Statistical Analysis

All statistical analyses in the study were done using SPSS 25.0 software (IBM SPSS, Chicago, IL, USA). Descriptive data are presented as numbers and percentages. In terms of categorical variables, comparisons between groups were made using Pearson’s chi-square test and Fisher’s Exact test. Whether the continuous variables are suitable for normal distribution was confirmed using the Kolmogorov-Smirnov test. The differences between the groups in terms of continuous variables were performed using the Student’s t-test and the comparison of mean values between multiple groups was done by variance analysis. The results were evaluated within the 95% confidence interval and p<0.05 values were considered significant. Bonferroni correction was made where appropriate.


Results

Of the children participating in the study, 44 (56.4%) were boys and 34 (43.6%) were girls. Twelve (15.4) of the children were 4-6 years, 15 (19.2%) were 7-9 years, 16 (20.5%) were 10-12 years and 35 (44.9%) were over 12 years old. Gender distributions were similar between the groups (p=0.384) (Table 1).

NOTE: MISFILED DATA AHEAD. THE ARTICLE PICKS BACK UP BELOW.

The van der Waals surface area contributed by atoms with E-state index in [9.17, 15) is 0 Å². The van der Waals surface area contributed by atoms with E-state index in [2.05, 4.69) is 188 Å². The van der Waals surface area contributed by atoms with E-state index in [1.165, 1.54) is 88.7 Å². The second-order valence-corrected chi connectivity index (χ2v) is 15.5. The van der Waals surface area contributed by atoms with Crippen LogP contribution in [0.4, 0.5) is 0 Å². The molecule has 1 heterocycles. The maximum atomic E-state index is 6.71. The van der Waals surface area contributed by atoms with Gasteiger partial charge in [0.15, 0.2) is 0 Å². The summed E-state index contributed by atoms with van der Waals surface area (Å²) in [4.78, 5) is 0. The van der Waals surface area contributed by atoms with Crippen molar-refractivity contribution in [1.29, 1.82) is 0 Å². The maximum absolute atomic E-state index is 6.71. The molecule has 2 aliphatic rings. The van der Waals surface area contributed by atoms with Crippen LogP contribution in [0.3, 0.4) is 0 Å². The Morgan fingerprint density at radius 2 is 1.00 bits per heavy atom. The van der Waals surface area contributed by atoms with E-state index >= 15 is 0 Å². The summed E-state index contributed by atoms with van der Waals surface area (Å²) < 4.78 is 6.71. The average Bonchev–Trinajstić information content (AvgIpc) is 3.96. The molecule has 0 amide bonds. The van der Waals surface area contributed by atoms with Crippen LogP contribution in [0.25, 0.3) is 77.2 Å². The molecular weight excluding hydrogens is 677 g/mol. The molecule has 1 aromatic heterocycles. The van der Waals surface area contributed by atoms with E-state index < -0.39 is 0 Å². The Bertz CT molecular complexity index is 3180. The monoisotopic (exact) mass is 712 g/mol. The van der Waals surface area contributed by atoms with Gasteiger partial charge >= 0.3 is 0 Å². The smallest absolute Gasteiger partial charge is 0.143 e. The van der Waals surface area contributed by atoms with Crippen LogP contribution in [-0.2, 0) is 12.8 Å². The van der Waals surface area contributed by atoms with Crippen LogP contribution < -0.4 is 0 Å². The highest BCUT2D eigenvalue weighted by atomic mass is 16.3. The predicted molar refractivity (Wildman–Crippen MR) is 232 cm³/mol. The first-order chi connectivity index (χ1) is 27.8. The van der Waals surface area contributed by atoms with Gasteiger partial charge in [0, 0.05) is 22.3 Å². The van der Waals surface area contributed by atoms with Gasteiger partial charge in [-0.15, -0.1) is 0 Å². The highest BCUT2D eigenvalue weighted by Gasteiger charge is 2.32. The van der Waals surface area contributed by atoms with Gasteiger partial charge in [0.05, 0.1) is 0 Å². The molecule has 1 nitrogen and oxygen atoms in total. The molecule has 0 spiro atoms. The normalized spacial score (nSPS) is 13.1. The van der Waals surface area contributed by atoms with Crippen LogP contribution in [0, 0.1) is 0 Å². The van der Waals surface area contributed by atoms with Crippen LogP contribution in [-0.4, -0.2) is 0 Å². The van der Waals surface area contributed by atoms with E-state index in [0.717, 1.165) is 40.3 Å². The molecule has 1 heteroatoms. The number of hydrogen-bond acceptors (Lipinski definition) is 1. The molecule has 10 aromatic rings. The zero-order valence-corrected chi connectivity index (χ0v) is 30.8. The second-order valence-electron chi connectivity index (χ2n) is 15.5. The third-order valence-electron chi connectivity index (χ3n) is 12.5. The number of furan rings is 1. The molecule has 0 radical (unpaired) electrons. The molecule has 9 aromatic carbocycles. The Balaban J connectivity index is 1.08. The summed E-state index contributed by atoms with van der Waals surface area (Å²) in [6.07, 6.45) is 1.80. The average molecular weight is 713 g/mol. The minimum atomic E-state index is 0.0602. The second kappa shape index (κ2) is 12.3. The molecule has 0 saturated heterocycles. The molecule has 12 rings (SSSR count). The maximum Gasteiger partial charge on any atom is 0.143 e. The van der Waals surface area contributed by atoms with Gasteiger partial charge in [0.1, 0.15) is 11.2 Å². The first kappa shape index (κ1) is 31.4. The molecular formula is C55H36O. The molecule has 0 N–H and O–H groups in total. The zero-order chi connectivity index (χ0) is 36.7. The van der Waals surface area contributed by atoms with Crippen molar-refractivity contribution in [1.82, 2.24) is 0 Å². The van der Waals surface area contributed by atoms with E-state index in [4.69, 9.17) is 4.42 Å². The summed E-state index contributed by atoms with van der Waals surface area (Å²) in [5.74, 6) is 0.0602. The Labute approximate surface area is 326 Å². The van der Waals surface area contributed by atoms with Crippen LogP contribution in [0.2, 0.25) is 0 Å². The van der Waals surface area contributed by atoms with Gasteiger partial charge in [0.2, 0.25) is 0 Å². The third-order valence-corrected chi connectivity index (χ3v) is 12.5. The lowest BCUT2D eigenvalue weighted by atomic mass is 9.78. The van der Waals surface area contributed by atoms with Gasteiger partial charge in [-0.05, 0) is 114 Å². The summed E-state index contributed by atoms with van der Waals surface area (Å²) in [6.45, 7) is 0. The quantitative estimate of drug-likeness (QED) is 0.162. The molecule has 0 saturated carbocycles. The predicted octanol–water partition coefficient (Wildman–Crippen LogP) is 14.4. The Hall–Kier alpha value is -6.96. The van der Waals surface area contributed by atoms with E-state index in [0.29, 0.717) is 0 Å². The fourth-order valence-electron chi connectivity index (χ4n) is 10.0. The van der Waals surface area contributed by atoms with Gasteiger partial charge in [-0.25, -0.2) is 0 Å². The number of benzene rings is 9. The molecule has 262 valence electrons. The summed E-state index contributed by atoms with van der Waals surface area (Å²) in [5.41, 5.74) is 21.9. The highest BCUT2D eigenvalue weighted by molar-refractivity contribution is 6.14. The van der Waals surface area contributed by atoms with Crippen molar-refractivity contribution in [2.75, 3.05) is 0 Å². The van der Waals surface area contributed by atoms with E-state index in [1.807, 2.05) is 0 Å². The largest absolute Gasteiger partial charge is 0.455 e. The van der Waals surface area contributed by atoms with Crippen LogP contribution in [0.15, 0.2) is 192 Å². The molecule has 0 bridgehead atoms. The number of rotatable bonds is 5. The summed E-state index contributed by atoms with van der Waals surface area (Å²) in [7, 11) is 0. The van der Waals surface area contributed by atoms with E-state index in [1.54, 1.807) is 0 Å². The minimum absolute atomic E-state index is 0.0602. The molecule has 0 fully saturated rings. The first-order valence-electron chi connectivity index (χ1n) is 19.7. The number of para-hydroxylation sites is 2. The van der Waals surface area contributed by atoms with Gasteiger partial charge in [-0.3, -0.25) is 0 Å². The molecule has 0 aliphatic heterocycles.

There were no significant differences in the results of the vHITs among the ages of 4-6, 7-9 and 10-12 in terms of mean left lateral, right lateral, left anterior, right posterior, left posterior and right anterior values (p>0.05 for each). However, in the analysis performed by combining the 4-12 age groups, a significant difference was found between the 4-12 age group and the above 12 age group in terms of left posterior mean values (p=0.012) (Table 2). In Table 3, the mean ± standard deviation values for the 4-12 age range reported from different studies and the present study are shown.